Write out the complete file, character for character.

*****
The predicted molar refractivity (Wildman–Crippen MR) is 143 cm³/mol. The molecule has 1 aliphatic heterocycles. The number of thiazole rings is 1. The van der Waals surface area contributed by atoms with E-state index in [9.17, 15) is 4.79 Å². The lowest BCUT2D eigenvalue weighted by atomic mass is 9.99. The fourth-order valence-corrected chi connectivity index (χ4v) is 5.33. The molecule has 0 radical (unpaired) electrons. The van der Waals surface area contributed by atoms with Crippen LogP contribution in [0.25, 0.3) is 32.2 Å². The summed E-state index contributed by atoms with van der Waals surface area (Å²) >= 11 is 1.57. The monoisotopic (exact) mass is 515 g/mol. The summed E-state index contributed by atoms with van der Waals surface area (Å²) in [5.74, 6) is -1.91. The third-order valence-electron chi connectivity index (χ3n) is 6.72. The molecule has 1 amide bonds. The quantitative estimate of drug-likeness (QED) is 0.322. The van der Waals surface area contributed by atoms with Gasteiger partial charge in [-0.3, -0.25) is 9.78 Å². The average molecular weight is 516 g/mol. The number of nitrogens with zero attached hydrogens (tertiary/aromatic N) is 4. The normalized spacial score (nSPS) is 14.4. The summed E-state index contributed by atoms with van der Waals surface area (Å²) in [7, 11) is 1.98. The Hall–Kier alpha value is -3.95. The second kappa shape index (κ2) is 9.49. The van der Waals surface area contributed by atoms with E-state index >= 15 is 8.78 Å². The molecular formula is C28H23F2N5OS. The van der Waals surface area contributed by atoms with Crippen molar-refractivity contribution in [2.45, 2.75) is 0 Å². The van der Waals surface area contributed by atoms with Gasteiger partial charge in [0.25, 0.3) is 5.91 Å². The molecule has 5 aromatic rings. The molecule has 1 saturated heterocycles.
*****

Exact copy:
The predicted molar refractivity (Wildman–Crippen MR) is 143 cm³/mol. The molecule has 1 aliphatic heterocycles. The number of thiazole rings is 1. The van der Waals surface area contributed by atoms with E-state index in [9.17, 15) is 4.79 Å². The lowest BCUT2D eigenvalue weighted by atomic mass is 9.99. The fourth-order valence-corrected chi connectivity index (χ4v) is 5.33. The molecule has 0 radical (unpaired) electrons. The van der Waals surface area contributed by atoms with Crippen LogP contribution in [0.25, 0.3) is 32.2 Å². The summed E-state index contributed by atoms with van der Waals surface area (Å²) >= 11 is 1.57. The monoisotopic (exact) mass is 515 g/mol. The summed E-state index contributed by atoms with van der Waals surface area (Å²) in [5.74, 6) is -1.91. The third-order valence-electron chi connectivity index (χ3n) is 6.72. The molecule has 1 amide bonds. The quantitative estimate of drug-likeness (QED) is 0.322. The van der Waals surface area contributed by atoms with Gasteiger partial charge in [-0.3, -0.25) is 9.78 Å². The average molecular weight is 516 g/mol. The number of nitrogens with zero attached hydrogens (tertiary/aromatic N) is 4. The normalized spacial score (nSPS) is 14.4. The summed E-state index contributed by atoms with van der Waals surface area (Å²) in [7, 11) is 1.98. The Hall–Kier alpha value is -3.95. The second kappa shape index (κ2) is 9.49. The van der Waals surface area contributed by atoms with E-state index >= 15 is 8.78 Å². The molecular formula is C28H23F2N5OS. The van der Waals surface area contributed by atoms with Crippen molar-refractivity contribution in [2.45, 2.75) is 0 Å². The van der Waals surface area contributed by atoms with Gasteiger partial charge in [0.25, 0.3) is 5.91 Å². The molecule has 5 aromatic rings. The molecule has 1 saturated heterocycles.